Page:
Sunday, July 25, 2010

Three books, open innovation, and Maslow's hammer

On a recent hot, quiet and remote vacation, I read three books and when I had finished them I found myself pondering the implicit (or explicit) connections between the core theme of each book to open innovation. The three books were:
I'm not going to attempt to summarise these very interesting books other than to highlight what I think might be some of the open innovation angle that can be taken from each one (but I am still working on this ..).

Matt Ridley's core message is about the power of the exchange and reproduction of ideas, the trade in goods and services, and innovation as a 'collective phenomenon'. As such the book (to me) seems to push the role of collaboration innovation to the fore and, in fact, raise it to high prominence as an essential component in underpinning our ability to maintain growth across the globe in the face of major social, economic and environmental challenges.

Carlota Perez presents an excellent, structured summary of the patterns that can be observed in technological revolutions. She splits analysis of past revolutions into two broad phases of installation and deployment, and each of these is in turn split into irruption and frenzy, and synergy and maturity. She stresses the difference between financial and production capital in supporting the widespread adoption of the technology. A key message of this book, from an open innovation perspective, is the recognition that technologies are extremely unlikely to be brought to market by firms acting in isolation and that the development of the whole ecosystem - or 'techno-economic paradigm' - is required to support successful diffusion of novel technologies. And this is not a feature only of modern technologies, but something that can be observed in the analysis past technological revolutions such as canals, steel making, railways, automobiles, and many others.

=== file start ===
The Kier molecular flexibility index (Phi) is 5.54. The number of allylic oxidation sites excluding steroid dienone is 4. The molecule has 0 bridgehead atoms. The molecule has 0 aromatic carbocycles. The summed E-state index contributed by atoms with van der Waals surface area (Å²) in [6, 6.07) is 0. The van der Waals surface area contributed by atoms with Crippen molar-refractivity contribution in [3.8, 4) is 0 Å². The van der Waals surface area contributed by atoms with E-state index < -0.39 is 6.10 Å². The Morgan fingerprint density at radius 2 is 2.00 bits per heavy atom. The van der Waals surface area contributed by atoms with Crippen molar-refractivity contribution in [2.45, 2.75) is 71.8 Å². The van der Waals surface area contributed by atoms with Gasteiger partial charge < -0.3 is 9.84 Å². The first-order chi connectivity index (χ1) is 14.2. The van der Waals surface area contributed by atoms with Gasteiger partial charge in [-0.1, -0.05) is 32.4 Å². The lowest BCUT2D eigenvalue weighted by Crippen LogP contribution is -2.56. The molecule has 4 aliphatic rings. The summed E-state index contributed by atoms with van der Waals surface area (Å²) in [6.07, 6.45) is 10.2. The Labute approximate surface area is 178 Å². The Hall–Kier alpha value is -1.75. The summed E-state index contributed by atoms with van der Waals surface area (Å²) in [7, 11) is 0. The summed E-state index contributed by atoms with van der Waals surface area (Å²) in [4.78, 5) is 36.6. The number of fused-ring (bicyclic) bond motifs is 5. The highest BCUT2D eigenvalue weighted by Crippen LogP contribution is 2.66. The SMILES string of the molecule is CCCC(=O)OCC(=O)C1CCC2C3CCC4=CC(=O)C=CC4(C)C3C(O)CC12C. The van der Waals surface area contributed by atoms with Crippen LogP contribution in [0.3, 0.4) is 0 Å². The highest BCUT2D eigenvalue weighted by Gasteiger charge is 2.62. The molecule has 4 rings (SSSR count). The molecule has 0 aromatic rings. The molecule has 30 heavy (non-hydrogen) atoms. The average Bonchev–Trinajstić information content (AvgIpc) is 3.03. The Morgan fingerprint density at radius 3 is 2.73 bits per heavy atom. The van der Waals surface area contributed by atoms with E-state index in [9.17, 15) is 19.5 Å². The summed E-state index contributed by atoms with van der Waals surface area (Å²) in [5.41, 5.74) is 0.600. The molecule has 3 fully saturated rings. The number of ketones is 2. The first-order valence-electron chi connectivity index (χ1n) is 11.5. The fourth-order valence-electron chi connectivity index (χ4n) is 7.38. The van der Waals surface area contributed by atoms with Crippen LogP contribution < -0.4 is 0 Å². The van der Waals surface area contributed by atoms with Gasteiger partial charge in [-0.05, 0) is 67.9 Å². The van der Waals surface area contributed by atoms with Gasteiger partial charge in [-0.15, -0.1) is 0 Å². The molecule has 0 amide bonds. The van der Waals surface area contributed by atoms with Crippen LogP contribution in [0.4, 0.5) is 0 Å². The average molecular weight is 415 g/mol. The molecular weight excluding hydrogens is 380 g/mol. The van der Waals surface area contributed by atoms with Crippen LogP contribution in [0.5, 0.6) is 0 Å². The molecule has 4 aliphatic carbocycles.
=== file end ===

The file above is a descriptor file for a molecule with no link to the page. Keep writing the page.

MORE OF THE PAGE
Finally, Brian Arthur's delivers 'an -ology of technology'. He discusses technology in terms of links to natural phenomena, the combining of and building upon existing technologies, and how technologies deepen and develop over time. He also presents an interesting discussion of the links between the evolution of the economy and technologies, and the way in which an economy can be considered as an expression of its technologies. From an open innovation perspective, this book provokes numerous interesting areas for further discussion. Among these, the links between modern technologies, management change and collaboration are interesting. E.g. "[..] the nature of modern technology is bringing a new set of shifts: In the management of businesses, from optimizing production processes to creating new combinations - new products, new functionalities. From rationality to sense-making; from commodity-based companies to skill-based companies; from the purchase of components to the formation of alliances; [..]. Order, closedness, and equilibrium as ways of organizing explanations are giving way to open-endedness, indeterminancy, and the emergence of perpetual novelty" (p210-211).

However, in reading all three of these books and looking for the open innovation links as I have attempted above, I'm not sure whether I have fallen into the trap identified by Abraham Maslow when he stated: "It is tempting, if the only tool you have is a hammer, to treat everything as if it were a nail". So, if anyone else has read these books and has an interest in open innovation, your comments would be welcome.

Open innovation in Japan: A noticeable change?

For the past 7 years, I have been visiting Japan each year to work with colleagues in Kyoto on various projects relating to the management ...